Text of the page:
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REVIEW: Be My Baby by Meg Benjamin

Dear Ms Benjamin,

Be My Baby by Meg BenjaminAfter I enjoyed the previous book in this series, “Wedding Bell Blues,” so much I was excited to see that the next book, about brother Lars, was available. From what went on in WBB, I knew that Lars’ bitch of an ex-wife, Sherice, would be there along with all the other crew characters: the other Toleffson brothers, their wives and sundry members of the small Texas town of Konigsburg. The question was, who would Lars’ heroine be and how would the love story play out.

Jessamyn “Jess” Carroll thinks she’s found a safe-haven for herself and her 9 month old son far away from her rich mother-in-law who is determined that the boy be raised with his Moreland kin, his rich kin, and not by the wife of the son whom Lydia Moreland despised. Lydia is willing to go to any lengths to get her grandson so Jess has fled halfway across the country and lives under the radar. But she steps into the world of the Toleffsons when she answers Lars’ ad for a baby-sitter for his 2 year old terror of a daughter, Daisy. The attraction between Jess and Lars is immediate but it doesn’t take long for Lars to see that everything isn’t as it seems with Jess. Now, can he do anything to help this haunted young woman? And better yet, how does he keep his matchmaking sisters-in-law from taking over the situation?

One really nice thing about this series is that I think new readers can jump in at any point. Yes, there are a lot of characters from the previous books to learn but I think you laid them and their relationships out logically here so it was easy to remember who is who. True, I did remember most of them from WBB but even so this book didn’t start with as much of an info dump and learning curve. As well, the characters haven’t done any 180 degree changes and mainly serve to further the relationship between Lars and Jess.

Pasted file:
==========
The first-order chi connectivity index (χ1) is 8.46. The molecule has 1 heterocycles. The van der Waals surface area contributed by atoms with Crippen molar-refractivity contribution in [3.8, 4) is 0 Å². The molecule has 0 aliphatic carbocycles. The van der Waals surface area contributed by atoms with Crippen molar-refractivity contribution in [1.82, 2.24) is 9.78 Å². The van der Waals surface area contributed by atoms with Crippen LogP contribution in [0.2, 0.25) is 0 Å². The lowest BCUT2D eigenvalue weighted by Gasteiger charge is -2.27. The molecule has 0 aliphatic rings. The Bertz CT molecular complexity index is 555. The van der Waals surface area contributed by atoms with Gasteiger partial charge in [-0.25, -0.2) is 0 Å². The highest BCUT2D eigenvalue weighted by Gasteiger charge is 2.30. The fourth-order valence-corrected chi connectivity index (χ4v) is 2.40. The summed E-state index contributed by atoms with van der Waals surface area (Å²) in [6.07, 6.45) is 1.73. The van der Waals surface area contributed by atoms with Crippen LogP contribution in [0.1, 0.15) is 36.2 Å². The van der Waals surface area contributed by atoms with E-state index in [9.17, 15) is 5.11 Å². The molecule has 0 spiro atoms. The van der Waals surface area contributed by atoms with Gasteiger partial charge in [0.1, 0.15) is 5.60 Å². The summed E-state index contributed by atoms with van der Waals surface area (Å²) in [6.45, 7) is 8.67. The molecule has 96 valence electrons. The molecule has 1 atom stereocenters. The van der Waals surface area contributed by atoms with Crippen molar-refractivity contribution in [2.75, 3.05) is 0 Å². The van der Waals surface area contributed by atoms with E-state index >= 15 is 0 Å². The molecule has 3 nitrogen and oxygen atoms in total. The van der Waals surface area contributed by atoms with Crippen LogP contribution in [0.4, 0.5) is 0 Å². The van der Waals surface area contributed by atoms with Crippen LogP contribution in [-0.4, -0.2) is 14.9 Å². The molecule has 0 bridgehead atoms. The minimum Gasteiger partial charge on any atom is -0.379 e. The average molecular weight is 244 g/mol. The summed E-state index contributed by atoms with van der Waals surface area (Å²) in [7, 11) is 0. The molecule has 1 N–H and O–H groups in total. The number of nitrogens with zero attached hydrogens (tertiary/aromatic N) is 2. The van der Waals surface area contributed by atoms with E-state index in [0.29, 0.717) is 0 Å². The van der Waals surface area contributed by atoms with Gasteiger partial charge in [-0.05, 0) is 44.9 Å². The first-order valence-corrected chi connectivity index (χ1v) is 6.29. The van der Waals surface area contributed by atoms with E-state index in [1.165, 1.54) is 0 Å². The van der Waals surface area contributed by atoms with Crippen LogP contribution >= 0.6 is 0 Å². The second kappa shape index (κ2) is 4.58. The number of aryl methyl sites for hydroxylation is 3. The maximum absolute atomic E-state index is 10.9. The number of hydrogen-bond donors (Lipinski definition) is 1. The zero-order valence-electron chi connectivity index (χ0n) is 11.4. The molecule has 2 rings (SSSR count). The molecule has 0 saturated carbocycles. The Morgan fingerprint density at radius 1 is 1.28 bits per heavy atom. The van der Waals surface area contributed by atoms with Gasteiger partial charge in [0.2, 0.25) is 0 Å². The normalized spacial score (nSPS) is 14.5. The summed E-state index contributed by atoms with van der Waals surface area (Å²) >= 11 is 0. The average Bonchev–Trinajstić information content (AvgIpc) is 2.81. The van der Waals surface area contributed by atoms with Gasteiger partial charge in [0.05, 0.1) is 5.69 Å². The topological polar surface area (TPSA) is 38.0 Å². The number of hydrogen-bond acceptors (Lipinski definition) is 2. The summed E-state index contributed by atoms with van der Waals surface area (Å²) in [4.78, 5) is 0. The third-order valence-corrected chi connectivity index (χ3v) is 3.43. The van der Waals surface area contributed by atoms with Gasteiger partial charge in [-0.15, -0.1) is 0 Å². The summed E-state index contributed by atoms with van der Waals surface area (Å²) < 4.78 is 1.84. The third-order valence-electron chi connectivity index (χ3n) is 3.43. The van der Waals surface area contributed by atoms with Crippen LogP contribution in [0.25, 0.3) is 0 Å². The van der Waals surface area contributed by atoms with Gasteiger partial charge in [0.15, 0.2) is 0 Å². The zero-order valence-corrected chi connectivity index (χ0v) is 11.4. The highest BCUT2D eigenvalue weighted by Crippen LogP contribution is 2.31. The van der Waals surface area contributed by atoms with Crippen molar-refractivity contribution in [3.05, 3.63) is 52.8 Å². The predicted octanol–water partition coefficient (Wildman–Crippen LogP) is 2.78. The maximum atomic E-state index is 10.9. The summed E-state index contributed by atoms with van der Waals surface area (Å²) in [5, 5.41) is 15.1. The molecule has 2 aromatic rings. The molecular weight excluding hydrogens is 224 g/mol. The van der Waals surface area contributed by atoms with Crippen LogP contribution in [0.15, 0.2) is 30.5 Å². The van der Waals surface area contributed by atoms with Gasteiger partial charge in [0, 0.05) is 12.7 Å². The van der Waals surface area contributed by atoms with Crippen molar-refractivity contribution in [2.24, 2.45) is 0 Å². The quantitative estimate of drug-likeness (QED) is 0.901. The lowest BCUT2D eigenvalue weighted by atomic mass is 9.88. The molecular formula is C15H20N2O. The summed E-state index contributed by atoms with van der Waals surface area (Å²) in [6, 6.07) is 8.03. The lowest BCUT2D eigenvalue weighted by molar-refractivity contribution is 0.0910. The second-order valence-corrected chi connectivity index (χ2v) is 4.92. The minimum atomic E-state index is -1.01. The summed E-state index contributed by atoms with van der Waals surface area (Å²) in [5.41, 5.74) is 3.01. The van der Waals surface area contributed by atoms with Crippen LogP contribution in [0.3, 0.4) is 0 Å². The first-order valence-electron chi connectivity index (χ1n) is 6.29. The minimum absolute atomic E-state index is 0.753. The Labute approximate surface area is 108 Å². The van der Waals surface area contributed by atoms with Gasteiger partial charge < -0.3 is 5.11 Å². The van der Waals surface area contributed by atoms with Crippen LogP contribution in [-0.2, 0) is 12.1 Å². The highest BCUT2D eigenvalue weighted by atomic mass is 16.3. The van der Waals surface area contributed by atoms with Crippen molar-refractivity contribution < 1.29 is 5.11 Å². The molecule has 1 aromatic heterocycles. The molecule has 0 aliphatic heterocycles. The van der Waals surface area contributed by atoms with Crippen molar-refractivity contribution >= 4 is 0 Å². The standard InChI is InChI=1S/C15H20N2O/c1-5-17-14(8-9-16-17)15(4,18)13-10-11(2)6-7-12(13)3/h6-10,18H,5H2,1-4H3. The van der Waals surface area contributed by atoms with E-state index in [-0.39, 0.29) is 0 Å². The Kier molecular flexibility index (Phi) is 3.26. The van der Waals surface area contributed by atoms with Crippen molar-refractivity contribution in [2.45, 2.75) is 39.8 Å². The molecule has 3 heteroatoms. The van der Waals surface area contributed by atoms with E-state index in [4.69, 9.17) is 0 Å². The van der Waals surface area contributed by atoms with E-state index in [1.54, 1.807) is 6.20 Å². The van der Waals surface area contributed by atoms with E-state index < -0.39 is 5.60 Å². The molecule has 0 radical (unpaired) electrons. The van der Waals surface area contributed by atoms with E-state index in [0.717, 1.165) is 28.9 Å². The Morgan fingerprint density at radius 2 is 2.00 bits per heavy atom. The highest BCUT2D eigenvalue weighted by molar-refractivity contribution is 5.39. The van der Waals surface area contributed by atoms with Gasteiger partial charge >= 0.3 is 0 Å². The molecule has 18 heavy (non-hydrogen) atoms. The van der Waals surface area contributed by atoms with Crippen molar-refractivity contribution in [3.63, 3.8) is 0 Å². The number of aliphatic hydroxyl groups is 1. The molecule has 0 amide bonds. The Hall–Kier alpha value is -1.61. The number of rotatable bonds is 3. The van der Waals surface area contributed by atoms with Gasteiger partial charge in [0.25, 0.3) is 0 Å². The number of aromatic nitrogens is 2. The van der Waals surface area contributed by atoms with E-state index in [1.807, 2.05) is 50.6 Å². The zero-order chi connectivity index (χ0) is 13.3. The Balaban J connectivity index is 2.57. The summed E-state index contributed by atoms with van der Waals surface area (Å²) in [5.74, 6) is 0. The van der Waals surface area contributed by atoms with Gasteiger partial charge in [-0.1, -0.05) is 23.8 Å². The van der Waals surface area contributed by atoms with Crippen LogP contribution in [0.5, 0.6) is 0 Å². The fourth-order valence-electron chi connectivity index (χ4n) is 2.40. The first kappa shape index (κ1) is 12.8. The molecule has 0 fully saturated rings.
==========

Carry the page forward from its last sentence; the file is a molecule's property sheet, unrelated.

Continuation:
The humor of the characters adds a nice bounce to the story. Lars and Jess both add mental asides throughout the story which had me smiling and laughing. The dialogue, especially between the Toleffson brothers is great as are the scenes with the scary waitresses in the Dew Drop Inn.

The buildup of the plot involving Jess and the Morelands, and the reaction of the characters to the situation, seems realistic to me. No one immediately jumped on the OMG bandwagon yet at the same time, no one pooh poohed the possibility that Jess was telling the truth regarding what she was up against. I really liked seeing this from Pete the DA and Erik the policeman. And as the final showdown took place, brava for having those two have mini strokes at the short cuts that Lars the Warrior Accountant took to protect Jess and her baby. The fact that Jess feels fine about taking down her mother-in-law is also okay with me.

Thank you for not making baby Jack or Daisy be wittle angels. After all, we’re talking about a 9 month old and a 2 year old who are going to get singularly or collectively cranky at times. God help Lars when Daisy does start flashing her smile at boys for real. He will need to keep that baseball bat on hand. I did have one “oh, no you’re not” moment when Lars and Jess decide to spend the night doing the horizontal bed bounce after finding out that a villain is on the loose. True, I believed the reasoning that there probably, probably mind you, was no danger but still….

The means that the Toleffsons use to persuade, shall we say, the Morelands to better behavior sounds reasonable and more likely to take place than some major FBI investigation. I enjoyed seeing Erik be moved more into his brothers’ lives and would assume that a book with him as the hero is due next. I look forward to hearing his POV on his relationship with the other brothers. I did wonder at the speed with which Lars, who was repenting his hasty first marriage at leisure, dove into a marriage with Jess but I guess that’s twue lurve.

Anyway, it was nice to visit with the friendly folk in Konigsburg, TX again and I look forward to seeing Erik redeemed and, maybe, Wonder and Allie finally get hitched as well. B

~Jayne